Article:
Ashok Bharucha is a dementia specialist and specializes in late-life mental disorders. People are often embarrassed or ashamed to talk about their own personal mental disorders and those that their loved ones may be suffering from. As such, not many people are as aware of late-life mental disorders as they should be. Common late-life mental disorders may include anxiety disorders, mood disorders, psychotic disorders, and a range of cognitive impairment disorders. Here are a few of the common signs of potential late-life mental disorders.
Ashok Bharucha Explains How Sudden Memory Loss Is a Concern
Ashok Bharucha says that one of the signs of late-life mental disorders can be sudden memory loss. In people over the age of 55, sudden memory loss should be a red flag that something may be going on. In most cases, memory loss starts out with minor changes but progresses over time. A senior may appear to be struggling to remember names or may frequently forget to take medication. If you notice sudden memory loss in a loved one, you should be concerned about potential cognitive impairment disorders. While you cannot prevent all types of memory loss, getting help for memory issues early on can be beneficial.
Ashok Bharucha Details How Mild Personality Changes Can Be a Red Flag
Ashok Bharucha explains that mild personality changes should be a red flag to family members about potential late-life mental disorders. Mood disorders and anxiety disorders can often manifest themselves as mild personality changes. An elderly person may seem a bit more grumpy than normal or they may snap at their loved ones faster. Most people are familiar with their loved one’s moods and what may or may not alter those moods. If you notice changes that seem off, those changes should not be dismissed as being solely age-related. You should think about potential mental health issues.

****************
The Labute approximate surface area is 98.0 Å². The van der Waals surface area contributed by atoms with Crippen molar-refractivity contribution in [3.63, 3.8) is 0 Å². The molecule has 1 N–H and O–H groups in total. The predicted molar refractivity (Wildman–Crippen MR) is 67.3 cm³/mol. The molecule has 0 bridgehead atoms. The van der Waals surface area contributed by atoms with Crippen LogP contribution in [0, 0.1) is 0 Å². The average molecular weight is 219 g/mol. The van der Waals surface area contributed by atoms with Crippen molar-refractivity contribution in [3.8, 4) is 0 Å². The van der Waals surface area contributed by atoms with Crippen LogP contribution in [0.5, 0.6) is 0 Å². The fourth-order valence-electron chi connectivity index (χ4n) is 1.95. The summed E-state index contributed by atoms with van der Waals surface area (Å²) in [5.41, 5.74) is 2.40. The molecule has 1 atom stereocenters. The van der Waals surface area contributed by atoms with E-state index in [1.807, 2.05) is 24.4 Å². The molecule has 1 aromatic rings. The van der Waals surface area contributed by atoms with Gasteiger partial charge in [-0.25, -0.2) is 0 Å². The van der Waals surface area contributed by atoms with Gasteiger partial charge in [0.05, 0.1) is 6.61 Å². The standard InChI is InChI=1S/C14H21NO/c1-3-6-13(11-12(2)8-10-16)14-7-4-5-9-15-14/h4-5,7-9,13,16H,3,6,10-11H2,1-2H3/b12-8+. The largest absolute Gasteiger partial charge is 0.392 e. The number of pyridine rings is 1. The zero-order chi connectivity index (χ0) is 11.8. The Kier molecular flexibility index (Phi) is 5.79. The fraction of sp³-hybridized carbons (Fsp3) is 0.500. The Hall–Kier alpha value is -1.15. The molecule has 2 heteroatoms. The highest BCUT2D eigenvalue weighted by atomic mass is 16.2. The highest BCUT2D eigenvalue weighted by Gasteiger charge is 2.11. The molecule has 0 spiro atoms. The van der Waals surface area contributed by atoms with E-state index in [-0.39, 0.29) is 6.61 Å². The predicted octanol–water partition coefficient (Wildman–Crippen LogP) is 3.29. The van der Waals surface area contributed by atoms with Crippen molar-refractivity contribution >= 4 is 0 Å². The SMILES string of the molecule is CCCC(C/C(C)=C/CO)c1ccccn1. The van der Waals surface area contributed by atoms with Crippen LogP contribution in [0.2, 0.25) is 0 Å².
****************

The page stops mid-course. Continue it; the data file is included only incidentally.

Ashok Bharucha States Why Becoming Socially Withdrawn Can Be a Sign of a Disorder
Ashok Bharucha states that a major sign of late-life mental disorders is becoming socially withdrawn. If your loved one never wants to go out to eat, does not want to attend family events, or does not want to go to any other social events they normally participate in, you should start to question why. Your loved one may be affected by late-life depression or anxiety disorders. As the elderly age, they start to feel helpless and they may begin to see their life dwindling. This can trigger many feelings that can lead to disorders or can affect mental health without being classified as a disorder.
If you or a loved one are exhibiting one or more of the symptoms listed above, you may be suffering from a late-life mental disorder. These disorders are not uncommon and they are absolutely nothing to be ashamed of. In fact, many are caused by conditions that are outside of anyone’s control. If you suspect you or a loved one has a late-life mental disorder, reach out to a professional, such as Ashok Bharucha for diagnosis and treatment.